Wednesday, July 23, 2014

On Retreat Back in April

For the past several years, I've made a silent retreat of several days, usually at the rural Jesuit Center in Wernersville PA.  Last summer, still pastoring at Tiny Rural Church, I decided that I'd like to make my next retreat in a somewhat more populated locale.  I started thinking about whom I knew, in person or by reputation, in places like New York and Boston, and then remembered that Spiritual Director Emeritus is at Georgetown!  Although my plans for a winter retreat were derailed by the broken ankle episode, I did get there in April.  For whatever reason, I've been thinking about that week today, and so here is my usual pictorial replay:

 I stayed at the Jesuit Residence (the JesRes) on campus, an elegant building in which an incredibly hospitable and kind community of rather amazing men resides.  I stayed mostly to myself, and they all honored my retreat time, but it was a lot of fun to look around at meals and recognize faces from book jacket photographs.  (I think I was probably the only Presbyterian in the building all week, and one of very few women.  Some weeks my life is more unusual than others.) 
My car, sadly, spent several days and a lot of money on its own retreat a local service station.  It had started to sputter as I approached the campus, and the next day was utterly silent and still.  Some kind of transmission line thing.
The first couple of days it was really warm, so I stayed outside as much as possible.
Early morning prayer view:
 I spent a lot of time curled up with my foot elevated and wrapped in my ice pack, probably because I persisted in exploring the campus at least a little bit.
History ~
Trinity Chapel Courtyard ~
My story ~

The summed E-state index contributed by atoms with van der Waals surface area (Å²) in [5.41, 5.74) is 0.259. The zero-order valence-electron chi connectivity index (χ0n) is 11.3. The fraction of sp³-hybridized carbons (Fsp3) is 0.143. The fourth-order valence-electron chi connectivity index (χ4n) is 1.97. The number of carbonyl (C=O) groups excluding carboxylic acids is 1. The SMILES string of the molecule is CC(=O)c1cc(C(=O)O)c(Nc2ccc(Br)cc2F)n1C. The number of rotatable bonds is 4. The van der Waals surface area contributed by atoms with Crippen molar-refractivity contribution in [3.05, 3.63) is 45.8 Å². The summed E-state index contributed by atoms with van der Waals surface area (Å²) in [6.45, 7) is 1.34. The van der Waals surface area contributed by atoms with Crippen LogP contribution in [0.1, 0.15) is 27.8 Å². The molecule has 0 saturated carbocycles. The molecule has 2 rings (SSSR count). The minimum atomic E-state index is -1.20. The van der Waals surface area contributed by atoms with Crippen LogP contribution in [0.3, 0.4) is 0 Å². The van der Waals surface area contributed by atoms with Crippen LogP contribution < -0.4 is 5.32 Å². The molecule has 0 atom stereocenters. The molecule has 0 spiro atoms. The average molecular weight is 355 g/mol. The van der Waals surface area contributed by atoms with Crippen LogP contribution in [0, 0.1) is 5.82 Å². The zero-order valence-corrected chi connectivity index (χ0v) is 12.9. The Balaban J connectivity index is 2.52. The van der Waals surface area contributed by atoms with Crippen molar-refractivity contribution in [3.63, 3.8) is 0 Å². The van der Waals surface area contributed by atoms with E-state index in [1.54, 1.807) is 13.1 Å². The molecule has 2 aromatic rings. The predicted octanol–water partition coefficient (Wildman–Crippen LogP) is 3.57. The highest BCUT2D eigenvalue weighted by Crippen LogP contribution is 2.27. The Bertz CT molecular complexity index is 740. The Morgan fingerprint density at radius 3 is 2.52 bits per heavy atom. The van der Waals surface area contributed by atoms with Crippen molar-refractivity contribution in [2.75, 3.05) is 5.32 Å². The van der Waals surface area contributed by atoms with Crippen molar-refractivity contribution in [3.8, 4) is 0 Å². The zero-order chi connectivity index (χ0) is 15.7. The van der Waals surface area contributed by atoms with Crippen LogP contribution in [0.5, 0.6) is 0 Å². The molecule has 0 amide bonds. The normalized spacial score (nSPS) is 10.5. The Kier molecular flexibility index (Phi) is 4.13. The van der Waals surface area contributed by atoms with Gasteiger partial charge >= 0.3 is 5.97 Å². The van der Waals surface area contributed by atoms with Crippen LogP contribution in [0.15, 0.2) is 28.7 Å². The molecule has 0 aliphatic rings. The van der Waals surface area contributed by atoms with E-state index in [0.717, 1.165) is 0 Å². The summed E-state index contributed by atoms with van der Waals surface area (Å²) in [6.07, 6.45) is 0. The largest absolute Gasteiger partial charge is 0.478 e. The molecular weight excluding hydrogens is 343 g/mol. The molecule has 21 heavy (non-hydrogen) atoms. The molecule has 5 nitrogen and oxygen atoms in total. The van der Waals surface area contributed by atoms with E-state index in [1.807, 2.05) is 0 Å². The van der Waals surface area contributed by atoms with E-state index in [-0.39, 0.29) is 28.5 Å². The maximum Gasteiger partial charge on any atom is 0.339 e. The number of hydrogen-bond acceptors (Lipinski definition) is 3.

Crypt chapel ~
Dahlgren Chapel ~
Iggy, of course ~

Michelle and her husband came down from Bryn Mawr for a production in which their son was involved and stopped by for a late night visit:

And a certain spiritual director refused to cooperate for a Serious and Spiritual Selfie.
It's difficult to articulate the results of a week of intensive and silent prayer ~ in this case, relaxed and only relatively silent.  I have a sense, though, that the results of that retreat are starting  to seep into my daily ministry and to sort themselves into a slight and much needed alteration of perspective.
I first became acquainted with a Christ Pantocrator icon at Mount Angel Abbey in Oregon.   It probably means something that I ran into another one on the other side of the country during a week that might turn out to have been somewhat significant.

Monday, July 21, 2014

More Asia, More Memory

Some seeds flower into the most astonishing color.
This morning I received an email from Josh's girlfriend's father, to whom I had written apologizing for having to leave his wife's memorial service early (previous post).  He filled me in on what we had missed, which included this video as his final farewell to his wife in  honor of their cross-cultural romance.
It is worth attending to for the entire five minutes.  And, of course, it speaks to all of us in our losses.
Our relationship with this family is tenuous and unusual.  But I think that many families who have lost children find themselves briefly and intensely connected to those who have in some way shared in those losses.
I am extremely grateful that six years later this video has come my way because of one of those connections.

Sunday, July 13, 2014

Saigon, Chicago, Cleveland

There's a scene in an early episode of the most recent season of Downton Abbey that goes something like this:
One of the recently widowed Mary's suitors has come to dinner.  At the end of the evening, her mother-in-law Isobel, for whom the event has been excruciating, shakes the young man's hand and says, "I hope that we'll be seeing more of you."  Isobel's nemesis, the Countess Dowager, says in an aside to someone else, "One hates to admit it, but that was very well done."
I think it's something to which to aspire, that people say that we have done well when circumstances seem to dictate that we would not.
Yesterday, the Quiet Husband and I attended the memorial event for Josh's former fiancée's mother.  In a strange twist of fate, it was held here; several members of the far-flung family live nearby, and so they decided that all would gather here.  A's father and I have been in very occasional communication, which meant that he told us when his wife died, and welcomed us to the event.
We debated until the last minute  whether to attend and, if so, for how long. In the end, we decided to go for a bit of the gathering time and stay through the lengthy program (which, finally, we had to leave before its conclusion, since I had another obligation).
I am so glad that we went.